Public service should serve the public

Updated: 2013-01-04 20:29


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The daughter of a former official in the housing administration in Zhengzhou in Central China's Henan province boasted of having 11 houses and two identity cards. The other three members of her family all have two identities and a number of houses, says an article in 21st Century Business Herald. Excerpts:

Many of the houses owned by powerful families are government-subsidized, and the daughter's mother is suspected of reselling 308 such homes for profit.

This incident shows the administration of government-subsidized houses — an important public service — is seriously lacking in supervision and transparency. Corruption is not only extremely profitable, given the high price of housing, but also ruining the public service system.

China started building public housing on a large scale in 2010. But a high vacancy rate for such housing exists alongside a large number of people waiting for homes, because many people on low incomes in the city are migrant workers without local urban residence permits and thus the qualifications to apply for public housing.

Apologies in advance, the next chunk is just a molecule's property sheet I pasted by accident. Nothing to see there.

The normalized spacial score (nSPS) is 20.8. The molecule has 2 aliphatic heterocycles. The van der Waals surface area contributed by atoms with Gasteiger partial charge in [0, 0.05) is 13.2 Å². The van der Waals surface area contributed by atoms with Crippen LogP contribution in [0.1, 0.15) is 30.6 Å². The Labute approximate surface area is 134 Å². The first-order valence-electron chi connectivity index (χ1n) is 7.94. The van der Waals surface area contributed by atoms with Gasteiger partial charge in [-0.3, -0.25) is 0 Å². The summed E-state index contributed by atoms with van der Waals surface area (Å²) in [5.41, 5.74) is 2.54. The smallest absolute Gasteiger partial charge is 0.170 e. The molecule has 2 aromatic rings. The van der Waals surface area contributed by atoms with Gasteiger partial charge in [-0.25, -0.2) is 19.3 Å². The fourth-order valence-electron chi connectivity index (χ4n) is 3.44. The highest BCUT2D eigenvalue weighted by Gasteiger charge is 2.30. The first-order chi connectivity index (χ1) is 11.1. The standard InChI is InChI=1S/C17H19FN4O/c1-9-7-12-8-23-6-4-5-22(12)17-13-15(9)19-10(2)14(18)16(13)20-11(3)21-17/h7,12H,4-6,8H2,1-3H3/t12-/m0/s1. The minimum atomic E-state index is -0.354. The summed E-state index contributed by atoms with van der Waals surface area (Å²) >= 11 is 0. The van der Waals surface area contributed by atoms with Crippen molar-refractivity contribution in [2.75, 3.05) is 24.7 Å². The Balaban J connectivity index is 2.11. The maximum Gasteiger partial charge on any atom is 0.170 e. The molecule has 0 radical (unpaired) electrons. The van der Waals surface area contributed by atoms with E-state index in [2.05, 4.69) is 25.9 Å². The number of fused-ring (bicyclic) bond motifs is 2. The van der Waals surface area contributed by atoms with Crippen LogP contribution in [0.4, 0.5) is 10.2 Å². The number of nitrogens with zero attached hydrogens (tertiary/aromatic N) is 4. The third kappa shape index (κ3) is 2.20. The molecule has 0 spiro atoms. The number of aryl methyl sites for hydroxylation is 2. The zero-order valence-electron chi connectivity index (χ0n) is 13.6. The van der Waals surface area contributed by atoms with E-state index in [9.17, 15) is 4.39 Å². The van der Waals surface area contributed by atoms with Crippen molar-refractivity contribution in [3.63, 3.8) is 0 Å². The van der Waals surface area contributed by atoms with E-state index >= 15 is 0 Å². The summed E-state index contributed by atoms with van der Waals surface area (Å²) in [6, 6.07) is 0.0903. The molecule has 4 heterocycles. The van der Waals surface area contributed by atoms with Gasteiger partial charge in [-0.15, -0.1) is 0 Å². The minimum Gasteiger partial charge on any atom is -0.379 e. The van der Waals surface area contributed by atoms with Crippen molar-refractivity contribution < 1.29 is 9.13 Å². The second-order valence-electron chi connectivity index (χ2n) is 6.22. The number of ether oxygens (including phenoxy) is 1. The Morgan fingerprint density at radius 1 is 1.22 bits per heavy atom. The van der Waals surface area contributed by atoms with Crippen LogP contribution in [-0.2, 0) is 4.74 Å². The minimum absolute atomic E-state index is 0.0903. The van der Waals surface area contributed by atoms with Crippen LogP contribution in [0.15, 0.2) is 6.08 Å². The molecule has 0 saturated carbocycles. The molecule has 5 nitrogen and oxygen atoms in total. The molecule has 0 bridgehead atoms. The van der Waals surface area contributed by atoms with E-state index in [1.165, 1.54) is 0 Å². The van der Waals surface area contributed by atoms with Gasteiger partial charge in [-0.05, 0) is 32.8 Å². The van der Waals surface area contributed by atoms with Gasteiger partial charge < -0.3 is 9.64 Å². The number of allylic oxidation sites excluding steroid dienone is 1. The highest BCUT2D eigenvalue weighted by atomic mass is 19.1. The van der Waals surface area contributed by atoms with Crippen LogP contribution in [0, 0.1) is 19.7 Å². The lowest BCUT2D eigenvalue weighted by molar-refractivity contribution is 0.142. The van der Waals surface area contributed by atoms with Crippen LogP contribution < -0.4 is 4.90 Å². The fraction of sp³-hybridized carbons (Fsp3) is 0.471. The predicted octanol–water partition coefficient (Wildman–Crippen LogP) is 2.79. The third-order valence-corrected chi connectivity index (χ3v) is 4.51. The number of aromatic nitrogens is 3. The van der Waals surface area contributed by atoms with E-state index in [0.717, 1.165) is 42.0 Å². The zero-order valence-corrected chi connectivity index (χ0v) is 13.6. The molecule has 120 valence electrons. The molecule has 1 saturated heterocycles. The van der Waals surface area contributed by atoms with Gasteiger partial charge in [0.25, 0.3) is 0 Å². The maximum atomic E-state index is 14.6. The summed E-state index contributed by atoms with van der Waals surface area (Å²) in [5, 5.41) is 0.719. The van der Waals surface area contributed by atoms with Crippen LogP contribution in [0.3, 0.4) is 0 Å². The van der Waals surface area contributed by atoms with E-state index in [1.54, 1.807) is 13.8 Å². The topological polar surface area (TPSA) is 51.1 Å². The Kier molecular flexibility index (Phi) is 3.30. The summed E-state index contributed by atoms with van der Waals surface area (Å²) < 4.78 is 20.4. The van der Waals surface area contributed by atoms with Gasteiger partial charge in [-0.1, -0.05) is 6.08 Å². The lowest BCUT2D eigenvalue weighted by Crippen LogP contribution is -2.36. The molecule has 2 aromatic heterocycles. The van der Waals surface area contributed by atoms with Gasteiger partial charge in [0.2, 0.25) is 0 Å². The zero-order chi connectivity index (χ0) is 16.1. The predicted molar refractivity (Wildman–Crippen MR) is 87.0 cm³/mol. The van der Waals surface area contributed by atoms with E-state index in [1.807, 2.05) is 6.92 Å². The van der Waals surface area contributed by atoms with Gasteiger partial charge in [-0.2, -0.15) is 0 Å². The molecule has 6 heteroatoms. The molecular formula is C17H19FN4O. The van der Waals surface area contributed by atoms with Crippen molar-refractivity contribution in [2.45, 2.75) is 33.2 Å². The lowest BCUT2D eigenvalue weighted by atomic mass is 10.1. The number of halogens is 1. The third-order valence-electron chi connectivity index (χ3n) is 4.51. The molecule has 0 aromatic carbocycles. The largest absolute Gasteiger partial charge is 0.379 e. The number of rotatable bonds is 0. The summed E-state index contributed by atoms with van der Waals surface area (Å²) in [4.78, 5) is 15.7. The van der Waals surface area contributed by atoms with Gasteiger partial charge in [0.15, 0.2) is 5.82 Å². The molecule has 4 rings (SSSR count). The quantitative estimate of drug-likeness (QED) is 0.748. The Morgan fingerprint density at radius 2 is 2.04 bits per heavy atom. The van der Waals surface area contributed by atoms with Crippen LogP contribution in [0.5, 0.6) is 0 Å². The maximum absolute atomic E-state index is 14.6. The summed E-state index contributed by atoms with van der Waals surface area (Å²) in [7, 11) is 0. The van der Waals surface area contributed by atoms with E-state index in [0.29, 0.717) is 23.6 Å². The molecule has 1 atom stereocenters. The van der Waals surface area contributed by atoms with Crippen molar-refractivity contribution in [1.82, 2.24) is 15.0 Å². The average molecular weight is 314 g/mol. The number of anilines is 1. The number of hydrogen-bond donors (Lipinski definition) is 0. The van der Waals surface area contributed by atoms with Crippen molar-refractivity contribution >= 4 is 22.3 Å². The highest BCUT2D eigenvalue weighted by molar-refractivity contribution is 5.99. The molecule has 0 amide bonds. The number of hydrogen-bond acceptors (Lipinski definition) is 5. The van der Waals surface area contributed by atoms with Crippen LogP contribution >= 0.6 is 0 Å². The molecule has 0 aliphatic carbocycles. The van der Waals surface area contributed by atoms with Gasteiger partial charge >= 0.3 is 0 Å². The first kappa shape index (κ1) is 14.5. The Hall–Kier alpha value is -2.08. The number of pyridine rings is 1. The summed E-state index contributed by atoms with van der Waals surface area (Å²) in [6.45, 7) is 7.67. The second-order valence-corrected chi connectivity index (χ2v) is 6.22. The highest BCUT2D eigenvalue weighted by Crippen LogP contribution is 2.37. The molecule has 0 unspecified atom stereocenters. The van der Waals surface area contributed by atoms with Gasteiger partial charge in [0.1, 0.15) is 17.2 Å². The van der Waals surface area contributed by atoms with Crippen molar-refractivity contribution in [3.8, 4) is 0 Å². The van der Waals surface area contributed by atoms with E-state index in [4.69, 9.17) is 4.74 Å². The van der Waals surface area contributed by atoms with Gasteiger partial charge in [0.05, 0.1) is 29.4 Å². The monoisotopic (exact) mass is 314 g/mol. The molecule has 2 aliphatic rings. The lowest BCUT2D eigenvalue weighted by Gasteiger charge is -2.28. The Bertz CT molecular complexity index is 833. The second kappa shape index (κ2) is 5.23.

The price difference between public and commercial housing indicates that public housing administration departments are holding large amounts of profitable assets. This price gap can be turned into profit by, and for, the people in charge of these homes if they abuse their powers.

The authorities should hand distribution rights to public housing to those departments which are also responsible for building the homes.

The government can also consider outsourcing the management and distribution of public housing, as well as other public services, to social organizations and enterprises. Introducing market competition will improve transparency and efficiency of the public service system.